Tuesday, 11 January 2011

A very British Civil War

A wonderful Sir Ian in action...

For any of you wanting a taste of the wargaming world of a Very British Civil War I suggest you go and have a peep at: http://panzerkaput.blogspot.com/ for those new to the period/concept have a look at this written by Hasting ( as an intro to GWP3- I trust it is ok to quote gentlemen) - "

"The project began in a conversation between Mort and Wardlaw (Rob) both had seen Sir Ian's Richard III and were suitably inspired. They began to bounce ideas around and a game was eventually set up for Somerset. At the same time ideas were discussed on the first GWP forum. I came in at a chance meeting with Mort at Phalanx. I had been equally inspired by R3 and had read a bit on the 30's and was thinking at sometime it would make a good project, the meeting with Mort got things going at a pace. I said I would do them some flags (and at that point started thinking about my own first unit which started life as the Duke of Gloucester's alarm company but ended up as Lord Cirencester's) Having long chats by e-mail we thought of doing a mag article- then someone said lets do a book! The project expanded from Somerset to thinking about the whole country. Rob and Mort already had the League- which was easy to make a national opposition, then along came the Liverpool Free State, the Scottish Crisis and Nationalists in Wales and Cornwall. We met at Mort's and drafted out plans for 10 or 12 factions and went away to write. The first source book was the result of that. ...

1. If you buy into 1938 you buy into the idea of being a Gentleman. This is quirky but important. There is a considerable amount of nostalgia in this project ,and it might to some extent work because guys reaching middle age seem to look for a more golden age better than our present lot- maybe its a wargamers form of midlife crisis?- lol im not a shrink! But from the outset what we were creating was actually more important than winning games. That translates both into how games are played and the composition of forces. The guys at Gripping beast were really impressed with the way we conducted the games there, nothing was really said or enforced but there was an unwritten gentlemanly code to play, and no one was really too bothered who won, as long as we all had a good time- this makes 1938 different and not a good competition game Also this is a war of amateurs and while you will find no end of eccentric Heath-Robinson style weapons ,none is designed to be a war winner. The same is true with units- adding colour is more important than ability. We have foreign and exotic troops because its fun not to win battles- strange I know but that's the kind of people we are Linked to this is the 'Very British' bit. Its no accident that the preferred name of the project is 1938 A Very British Civil War (increasingly seen as VBCW). The original team wanted that caricature of 1930's Britain at the heart of what we came up with, Cricket and afternoon tea are as important as period weapons and armour This isn't just the Spanish Civil War replayed in our green and pleasant land- but a war fought in a very British eccentric way. This we are still working at translating into games (chance cards are a big help) but this characterisation, although we know its largely a myth is what gives this 'period' a distinct identity.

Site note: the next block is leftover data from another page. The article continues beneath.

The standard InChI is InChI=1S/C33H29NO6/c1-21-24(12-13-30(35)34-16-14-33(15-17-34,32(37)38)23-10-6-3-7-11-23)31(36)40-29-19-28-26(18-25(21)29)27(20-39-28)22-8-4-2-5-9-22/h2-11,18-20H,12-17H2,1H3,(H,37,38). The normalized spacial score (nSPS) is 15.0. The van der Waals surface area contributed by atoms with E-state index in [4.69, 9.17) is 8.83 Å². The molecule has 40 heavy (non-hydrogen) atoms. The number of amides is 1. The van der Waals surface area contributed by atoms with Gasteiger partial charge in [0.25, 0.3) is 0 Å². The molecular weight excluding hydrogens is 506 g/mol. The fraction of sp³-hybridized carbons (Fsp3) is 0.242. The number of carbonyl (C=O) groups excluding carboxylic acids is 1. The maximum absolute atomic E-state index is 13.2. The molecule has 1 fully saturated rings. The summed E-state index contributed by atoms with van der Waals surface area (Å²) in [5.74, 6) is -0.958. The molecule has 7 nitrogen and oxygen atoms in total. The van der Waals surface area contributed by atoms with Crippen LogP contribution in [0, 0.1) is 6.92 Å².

2. With the sources books and material Solway publish we try to put together a workable and consistent framework without being proscriptive over detail. We want to leave as much 'white space' for players creativity. Where possible we have tried to include as much as possible the ideas, campaigns and games at grass roots in the picture of the overall war. This isn't easy and sometimes we end up with something that isn't what you want in your local campaign. In those situations we always say- its your project go with what you want to do, use the material thats helpful but feel free to do your own thing. My favourite analogy about the source material is that 'we are producing parables not commandments' a guide, a resource, a place to start but not the law.A lot of people have said they like our open house policy on rules, again we like to allow players as much choice as possible. We will be producing a compendium with some rules in, but again this is meant as an aid to be adapted, used or disregarded as you see fit, without in any sense suggesting 'you are not doing it right'

3. Final point links into 2 really- there is no right way to game 1938. As often playing an Anglican Commander I can say the 1938 community is very much a 'broad church'. Some folk have leanings towards fantastical worlds populated by weird and wonderful creatures others are more concerned with a rigorous historical orthodoxy getting every period detail authentic. Most of us sit some way between these two extremes, there is no right answer. How you play 1938VBCW is between you and whoever you game with, our hope is that it will be enjoyable and fun. The line taken by the source material will try and steer a middle course, enjoying the insights of historical research while shaping it to fit the fantasy of a Very British Civil war Enjoy."

I do hope your appetite has been whetted...


  1. So popular (at least in the UK) that it gave birth to at least two 'heirs', inventive blogs devoted to a Very British Uncivil War in a more recent period: Winter "79 (anti-Thatcher
    workers uprising?) and England prevails (from "88 to.... the present?).

  2. I have been thinking of getting into it as a period for a while.

    What's more irritating is that Richard III is no longer available on DVD.